Before, during & after
      Half day…or longer!
      Take photos of environment.
      • Watch. Observe. Learn.
      • 62. Make notes.
      • 63. Stand, sit, to side, in middle.
      • 64. Stay out of way
      • 65. Collect any artifacts.
    • 29
      Contextual Inquiry
      Use Case Scenarios
      Timing
      • Early
      • 66. Requirements gathering
      • 67. Before sprint planning
      • 68. Before “iteration 1”
      Having Impact
      • By watching, observing, learning
    • 30
      Contextual Inquiry
      How long should this take?
    • 69. 31
      Contextual Inquiry
      How long should we plan?
      Plan
      • Teach team to observe
      • 70. Not sell, or teach, or fix
      • 71. Have tools ready
    • 32
      Contextual Inquiry
      How long should we stay to observe?
      It depends
      How varied are user groups?
      How familiar are you with territory?
      Stay until you see patterns emerge
    • 72. 33
      Contextual Inquiry
      How long to compile findings?
      Compile into
      Personas
      Use case scenarios
      Work flows
      Task flows
    • 73.
    • 74. Definition Activities
      Requirements
      User Stories
      35
    • 79. Requirements gathering
      Goal
      • Identify usability requirements that can be tested later
      For each chosen task and user type estimate:
      • acceptable task time & optimum target
      • 80. how to score effectiveness - agreeing what errors user might make
      • 81. the effectiveness target
      • 82. the satisfaction target.
      36
    • 83. Requirements gathering
      Planning
      Execution
      Arrange workshop with users, developers.
      Review tasks
      For each task & user type estimate
      • Task time & optimum goal
      • 84. How to score effectiveness
      • 85. Effectiveness target
      • 86. Satisfaction Target
      Decide on usability requirements among:
      Recruiting physicians is challenging.
      37
    • 90. Requirements gathering
      Timing
      • Early
      Impact
      • Shows importance of usability early on
      • 91. Provides concrete objectives & testable criteria for usability
      38
    • 92. User Stories
      39
    • 93. User Stories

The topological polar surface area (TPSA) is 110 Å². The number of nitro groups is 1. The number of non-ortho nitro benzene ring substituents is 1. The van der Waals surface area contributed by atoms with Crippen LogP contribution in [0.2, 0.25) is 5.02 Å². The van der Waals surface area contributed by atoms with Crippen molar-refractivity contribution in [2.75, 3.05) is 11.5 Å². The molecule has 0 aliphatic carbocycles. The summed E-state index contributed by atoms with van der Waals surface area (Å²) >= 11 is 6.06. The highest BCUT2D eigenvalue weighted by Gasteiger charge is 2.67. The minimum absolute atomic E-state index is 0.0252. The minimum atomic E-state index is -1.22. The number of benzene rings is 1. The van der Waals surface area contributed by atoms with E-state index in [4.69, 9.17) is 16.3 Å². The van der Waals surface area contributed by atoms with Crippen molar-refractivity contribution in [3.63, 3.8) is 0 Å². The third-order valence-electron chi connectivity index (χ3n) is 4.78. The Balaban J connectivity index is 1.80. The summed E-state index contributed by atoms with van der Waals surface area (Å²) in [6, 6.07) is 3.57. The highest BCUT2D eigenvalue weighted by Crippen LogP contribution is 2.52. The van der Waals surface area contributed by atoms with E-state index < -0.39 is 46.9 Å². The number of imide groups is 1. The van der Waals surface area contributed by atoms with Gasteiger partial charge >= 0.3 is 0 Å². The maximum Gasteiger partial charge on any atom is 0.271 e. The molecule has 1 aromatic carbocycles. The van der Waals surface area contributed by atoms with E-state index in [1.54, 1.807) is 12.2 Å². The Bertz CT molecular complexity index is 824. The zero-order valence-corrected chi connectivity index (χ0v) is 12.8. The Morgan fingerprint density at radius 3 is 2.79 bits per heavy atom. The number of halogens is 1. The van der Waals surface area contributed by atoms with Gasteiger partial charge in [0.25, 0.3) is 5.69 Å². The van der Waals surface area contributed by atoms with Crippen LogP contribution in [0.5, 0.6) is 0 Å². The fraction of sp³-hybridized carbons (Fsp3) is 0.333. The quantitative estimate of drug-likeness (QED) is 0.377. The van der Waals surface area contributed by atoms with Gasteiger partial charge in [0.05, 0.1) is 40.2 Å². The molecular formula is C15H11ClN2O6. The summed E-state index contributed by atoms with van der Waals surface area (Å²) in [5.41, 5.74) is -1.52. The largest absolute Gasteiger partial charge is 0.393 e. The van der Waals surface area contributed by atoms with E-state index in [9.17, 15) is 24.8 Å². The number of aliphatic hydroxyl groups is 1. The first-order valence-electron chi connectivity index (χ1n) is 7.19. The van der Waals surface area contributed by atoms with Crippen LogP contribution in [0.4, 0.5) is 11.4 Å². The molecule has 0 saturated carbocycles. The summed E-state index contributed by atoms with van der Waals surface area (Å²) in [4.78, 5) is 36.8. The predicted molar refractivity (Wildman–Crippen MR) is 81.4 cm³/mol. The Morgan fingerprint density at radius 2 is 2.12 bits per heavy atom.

Goal
      • More approachable than a formalized use case
      • 94. Slim, give high-level requirements
      • 95. Just a sentence or three.
      • 96. “A surgeon needs latest evolving lab results while moving through the hospital, without stopping to log-in at a PC”.
      40
    • 97. User Stories
      Planning
      Execution
      Arrange short meeting with customer
      Bring 3x5 cards for each story
      User writes user stories
      3x5 note card
      Rewrite until clear
      Developer may use questions to get user going
      41
    • 98. User Stories
      Timing
      • Early
      Impact
      • Short, quick to generate
      • 99. Low maintenance
      • 100. Keeps contact with user
      • 101. Helps estimate the development work effort
      42
    • 102.
    • 103. Design & User Feedback Activities
      Information Design
      Interaction Design
      • Prototyping
      Visual Design
      • Concept exploration
      44
    • 105. Design & User Feedback Activities
      Prototyping
      45
    • 106. Prototyping
      Goal
      clarify requirements
      create draft of interaction designs & screen designs to be rapidly simulated & tested
      46
    • 107. Prototyping
      Planning
      Arrange workshop with
      47
    • 115. Prototyping
      Execution
      • Concept design
      • 116. Sketch possible approaches
      • 117. See if they meet agree objectives
      • 118. Interaction design
      • 119. Use Post-It notes, writing each suggested screen or activity
      • 120. Group them, name clusters, arrange sequences
      48
    • 121. Prototyping
      Execution
      • Screen design
      • 122. Brainstorm screen designs with users
      • 123. Ask user to carry out a realistic task, pointing among screen sketches
      • 124. Screen testing
      • 125. Mock-up rough designs.
      • 126. Walk thru steps, explaining what happens, or get fancier with paper menus, dialog boxes, etc.
      49
    • 127. Prototyping
      Timing
      Early
      Before code
      Impact
      Find usability problems early before code is written
      Communication between users & designers is promoted
      Paper is cheap & quick
      50
    • 128. Design & User Feedback Activities
      Card sorting
      51
    • 129. Card Sorting
      Goal
      Aids information design
      Discover latent structure in an unsorted list of ideas